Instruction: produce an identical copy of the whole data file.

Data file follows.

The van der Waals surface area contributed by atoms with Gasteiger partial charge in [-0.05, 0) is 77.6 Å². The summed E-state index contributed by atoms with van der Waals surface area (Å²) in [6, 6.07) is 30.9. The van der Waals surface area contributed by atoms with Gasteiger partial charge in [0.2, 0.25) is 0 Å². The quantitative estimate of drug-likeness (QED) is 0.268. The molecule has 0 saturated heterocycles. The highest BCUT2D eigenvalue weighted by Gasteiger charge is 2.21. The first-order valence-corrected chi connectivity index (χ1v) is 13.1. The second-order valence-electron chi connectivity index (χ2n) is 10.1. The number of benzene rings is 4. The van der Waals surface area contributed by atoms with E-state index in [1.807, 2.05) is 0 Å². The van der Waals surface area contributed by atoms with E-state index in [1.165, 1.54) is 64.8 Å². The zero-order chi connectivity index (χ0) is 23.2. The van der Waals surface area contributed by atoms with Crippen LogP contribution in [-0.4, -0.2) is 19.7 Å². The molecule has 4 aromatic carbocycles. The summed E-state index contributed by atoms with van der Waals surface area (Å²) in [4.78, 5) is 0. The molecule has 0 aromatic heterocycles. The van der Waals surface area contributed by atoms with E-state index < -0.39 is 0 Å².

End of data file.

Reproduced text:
The van der Waals surface area contributed by atoms with Gasteiger partial charge in [-0.05, 0) is 77.6 Å². The summed E-state index contributed by atoms with van der Waals surface area (Å²) in [6, 6.07) is 30.9. The van der Waals surface area contributed by atoms with Gasteiger partial charge in [0.2, 0.25) is 0 Å². The quantitative estimate of drug-likeness (QED) is 0.268. The molecule has 0 saturated heterocycles. The highest BCUT2D eigenvalue weighted by Gasteiger charge is 2.21. The first-order valence-corrected chi connectivity index (χ1v) is 13.1. The second-order valence-electron chi connectivity index (χ2n) is 10.1. The number of benzene rings is 4. The van der Waals surface area contributed by atoms with E-state index in [1.807, 2.05) is 0 Å². The van der Waals surface area contributed by atoms with E-state index in [1.165, 1.54) is 64.8 Å². The zero-order chi connectivity index (χ0) is 23.2. The van der Waals surface area contributed by atoms with Crippen LogP contribution in [-0.4, -0.2) is 19.7 Å². The molecule has 4 aromatic carbocycles. The summed E-state index contributed by atoms with van der Waals surface area (Å²) in [4.78, 5) is 0. The molecule has 0 aromatic heterocycles. The van der Waals surface area contributed by atoms with E-state index < -0.39 is 0 Å².